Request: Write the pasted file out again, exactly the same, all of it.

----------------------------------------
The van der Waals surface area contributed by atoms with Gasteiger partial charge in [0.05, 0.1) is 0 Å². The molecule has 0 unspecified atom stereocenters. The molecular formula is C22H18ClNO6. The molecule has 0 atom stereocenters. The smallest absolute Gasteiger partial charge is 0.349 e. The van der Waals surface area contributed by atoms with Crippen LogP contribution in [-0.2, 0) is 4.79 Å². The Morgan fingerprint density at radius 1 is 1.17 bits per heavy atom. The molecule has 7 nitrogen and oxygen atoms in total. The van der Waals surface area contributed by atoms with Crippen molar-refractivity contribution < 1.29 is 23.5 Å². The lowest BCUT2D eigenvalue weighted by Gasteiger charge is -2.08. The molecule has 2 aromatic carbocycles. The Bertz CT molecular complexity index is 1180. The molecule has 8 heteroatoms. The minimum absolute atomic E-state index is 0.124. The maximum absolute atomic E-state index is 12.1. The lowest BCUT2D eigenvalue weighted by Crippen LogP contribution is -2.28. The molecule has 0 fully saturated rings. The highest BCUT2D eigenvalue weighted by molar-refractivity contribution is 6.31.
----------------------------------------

The van der Waals surface area contributed by atoms with Gasteiger partial charge in [0.05, 0.1) is 0 Å². The molecule has 0 unspecified atom stereocenters. The molecular formula is C22H18ClNO6. The molecule has 0 atom stereocenters. The smallest absolute Gasteiger partial charge is 0.349 e. The van der Waals surface area contributed by atoms with Crippen LogP contribution in [-0.2, 0) is 4.79 Å². The Morgan fingerprint density at radius 1 is 1.17 bits per heavy atom. The molecule has 7 nitrogen and oxygen atoms in total. The van der Waals surface area contributed by atoms with Crippen molar-refractivity contribution < 1.29 is 23.5 Å². The lowest BCUT2D eigenvalue weighted by Gasteiger charge is -2.08. The molecule has 2 aromatic carbocycles. The Bertz CT molecular complexity index is 1180. The molecule has 8 heteroatoms. The minimum absolute atomic E-state index is 0.124. The maximum absolute atomic E-state index is 12.1. The lowest BCUT2D eigenvalue weighted by Crippen LogP contribution is -2.28. The molecule has 0 fully saturated rings. The highest BCUT2D eigenvalue weighted by molar-refractivity contribution is 6.31.